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Wednesday, February 21, 2024
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Justices Divided Over USS Cole Bombing Lawsuit Against Sudan

U.S. Supreme Court justices appeared divided Wednesday over an effort by Sudan to avoid paying more than $314 million in damages to American sailors injured in a 2000 bombing of the USS Cole, a Navy destroyer. 

WASHINGTON (CN) – U.S. Supreme Court justices appeared divided Wednesday over an effort by Sudan to avoid paying more than $314 million in damages to American sailors injured in a 2000 bombing of the USS Cole, a Navy destroyer.

During oral arguments on Wednesday, Sudan contended that it was not properly notified of the lawsuit when the claims were delivered in 2010 to its embassy in Washington. It argues the claims should have been turned over to its minister of foreign affairs in the Sudanese capital Khartoum -- as required by U.S. and international law.

The Trump administration has sided with Sudan, suggesting the cause could affect how the United States government is treated by foreign courts.

Fifteen sailors are seeking compensation for the injuries they sustained during the al-Qaeda bomb attack.

A federal judge in Washington, D.C. found that under the Foreign Sovereign Immunities Act, Sudan was liable for the bombing since it provided “material support” to al-Qaeda by allowing Osama bin Laden to live there for a time.

Whether Sudan had a direct role in the bombing – which it denies it did - was not what concerned justices Wednesday; instead, it was a portion of FSIA’s instructions on how foreign governments are served.

According to FSIA, one proper method is to have a court clerk submit the summons to the “head of the ministry of foreign affairs of the foreign states involved.”

The sailors addressed their complaint to the minister of foreign affairs at the Sudanese embassy in Washington, D.C. but after 60 days, Sudan never responded.

A default judgment of $314.7 million was awarded to the sailors.

When the award was registered at a federal court in New York, a Sudanese official claimed  no money was owed to the sailors because there wasn’t proper service.

White and Case attorney Chris Curran, arguing on behalf of Sudan, told justices FSIA is clear: service to an embassy isn’t sufficient.

“I think anyone who's informed or looks into it would conclude that embassies are there to serve as diplomatic functions, not to be a catch-all recipient for service of process or other things being sent to the foreign state,” Curran said.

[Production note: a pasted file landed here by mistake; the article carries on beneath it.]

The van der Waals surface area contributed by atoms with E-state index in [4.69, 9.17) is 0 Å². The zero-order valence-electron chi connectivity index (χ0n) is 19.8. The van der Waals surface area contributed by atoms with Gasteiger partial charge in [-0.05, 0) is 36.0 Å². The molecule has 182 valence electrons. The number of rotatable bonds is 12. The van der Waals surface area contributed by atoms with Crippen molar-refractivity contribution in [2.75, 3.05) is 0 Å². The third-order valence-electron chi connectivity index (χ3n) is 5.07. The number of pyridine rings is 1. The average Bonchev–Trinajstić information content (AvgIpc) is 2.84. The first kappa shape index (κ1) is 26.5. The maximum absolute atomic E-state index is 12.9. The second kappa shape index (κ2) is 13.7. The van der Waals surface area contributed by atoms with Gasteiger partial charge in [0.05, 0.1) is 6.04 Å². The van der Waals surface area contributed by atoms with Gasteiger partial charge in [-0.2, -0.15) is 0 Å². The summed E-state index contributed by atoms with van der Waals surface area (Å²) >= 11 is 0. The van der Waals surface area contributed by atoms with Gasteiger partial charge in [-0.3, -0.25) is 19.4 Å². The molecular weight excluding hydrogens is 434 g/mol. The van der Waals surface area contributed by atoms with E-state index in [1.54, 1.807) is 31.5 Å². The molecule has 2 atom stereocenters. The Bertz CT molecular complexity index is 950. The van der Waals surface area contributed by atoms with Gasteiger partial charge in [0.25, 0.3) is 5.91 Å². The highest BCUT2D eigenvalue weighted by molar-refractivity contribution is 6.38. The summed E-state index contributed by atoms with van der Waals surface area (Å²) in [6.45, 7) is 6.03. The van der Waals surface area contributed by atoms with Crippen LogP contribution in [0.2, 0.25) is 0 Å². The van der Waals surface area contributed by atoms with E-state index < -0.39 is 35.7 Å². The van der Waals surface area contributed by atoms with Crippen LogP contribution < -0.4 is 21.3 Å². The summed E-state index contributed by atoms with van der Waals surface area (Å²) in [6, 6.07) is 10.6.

Chief Justice John Roberts challenged this assertion.

“I would have thought it would be much more convenient … to get notice that they’re [being] sued in the U.S. at the U.S. embassy,” Roberts said.

Curran pushed back, saying other inconveniences, like the  “skeleton staff” on hand at many embassies to receive mail also make default judgment unjust.

The service to an embassy violates provisions of the Vienna Convention on Diplomatic Relations too, he said.

Those rules specifically bar service by mail through a “diplomatic mission,” precisely what the embassy is, he argued.

The propriety of the sailors’ service grows even murkier, argued Erica Ross, assistant to the U.S. solicitor general, because the U.S. does not accept service by mail on its embassies abroad either.

“The U.S. informs the sender it doesn’t consider it proper under international law, we will not appear in court and we will not honor a default judgment,” she said.

Beyond a need to preserve embassy “inviolability” or the ability to remain free of foreign interference, Ross said if the court’s ruled against Sudan, it may one day entangle the U.S. in its own similar legal liability issues.

“Where the text is unclear … that you can’t serve on an embassy … if there’s ambiguity there, that’s where we think reciprocity interests should be brought to bear,” Ross said.

Kannon Shanmugam, arguing on behalf of the sailors, said Sudan’s interpretation of FSIA was incorrect and the claims of possible retaliation were overblown.

The statute says the “sole ways” the U.S. accepts service is through “diplomatic channels or through the Hague service convention,” he stressed.

If Congress wanted the legislation to mean service was only proper when documents are sent to a foreign minister in a foreign country, they would have expressly said that, he said.

On rebuttal, Curran suggested that the sailor’s award was “ill-founded.”

But Justice Samuel Alito interrupted him.

“Do you want to suggest the government of Sudan forgot about the Cole incident or didn’t realize this litigation was ongoing? It didn’t get notice?” Alito said.

The way the package was sent, the postal service records, these all called proper notice into question, Curran said but before he could continue, Justice Ruth Bader Ginsburg said.

“The question is did Sudan have actual notice and you’re not contesting that,” Ginsburg said.

Curran admitted he was not.

Categories / Criminal, Government, International, Personal Injury

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